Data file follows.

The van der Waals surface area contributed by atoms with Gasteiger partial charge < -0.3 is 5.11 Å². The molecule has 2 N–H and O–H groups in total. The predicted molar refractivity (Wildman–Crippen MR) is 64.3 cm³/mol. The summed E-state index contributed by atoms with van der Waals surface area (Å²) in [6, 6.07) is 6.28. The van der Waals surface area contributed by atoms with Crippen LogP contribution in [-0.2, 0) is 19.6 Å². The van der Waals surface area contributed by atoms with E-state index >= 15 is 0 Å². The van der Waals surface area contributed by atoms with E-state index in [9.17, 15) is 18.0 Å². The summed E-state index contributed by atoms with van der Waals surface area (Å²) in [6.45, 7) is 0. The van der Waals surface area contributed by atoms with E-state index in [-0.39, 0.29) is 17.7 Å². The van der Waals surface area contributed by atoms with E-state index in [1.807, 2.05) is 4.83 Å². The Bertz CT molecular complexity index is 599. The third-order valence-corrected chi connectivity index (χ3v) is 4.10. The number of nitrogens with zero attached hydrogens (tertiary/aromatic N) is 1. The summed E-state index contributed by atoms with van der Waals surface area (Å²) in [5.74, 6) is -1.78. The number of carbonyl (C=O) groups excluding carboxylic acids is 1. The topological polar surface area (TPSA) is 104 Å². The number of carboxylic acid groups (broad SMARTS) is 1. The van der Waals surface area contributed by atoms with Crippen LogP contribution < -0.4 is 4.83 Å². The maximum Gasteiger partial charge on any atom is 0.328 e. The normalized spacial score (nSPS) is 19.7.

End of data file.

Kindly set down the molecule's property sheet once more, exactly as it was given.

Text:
The van der Waals surface area contributed by atoms with Gasteiger partial charge < -0.3 is 5.11 Å². The molecule has 2 N–H and O–H groups in total. The predicted molar refractivity (Wildman–Crippen MR) is 64.3 cm³/mol. The summed E-state index contributed by atoms with van der Waals surface area (Å²) in [6, 6.07) is 6.28. The van der Waals surface area contributed by atoms with Crippen LogP contribution in [-0.2, 0) is 19.6 Å². The van der Waals surface area contributed by atoms with E-state index >= 15 is 0 Å². The van der Waals surface area contributed by atoms with E-state index in [9.17, 15) is 18.0 Å². The summed E-state index contributed by atoms with van der Waals surface area (Å²) in [6.45, 7) is 0. The van der Waals surface area contributed by atoms with E-state index in [-0.39, 0.29) is 17.7 Å². The van der Waals surface area contributed by atoms with E-state index in [1.807, 2.05) is 4.83 Å². The Bertz CT molecular complexity index is 599. The third-order valence-corrected chi connectivity index (χ3v) is 4.10. The number of nitrogens with zero attached hydrogens (tertiary/aromatic N) is 1. The summed E-state index contributed by atoms with van der Waals surface area (Å²) in [5.74, 6) is -1.78. The number of carbonyl (C=O) groups excluding carboxylic acids is 1. The topological polar surface area (TPSA) is 104 Å². The number of carboxylic acid groups (broad SMARTS) is 1. The van der Waals surface area contributed by atoms with Crippen LogP contribution < -0.4 is 4.83 Å². The maximum Gasteiger partial charge on any atom is 0.328 e. The normalized spacial score (nSPS) is 19.7.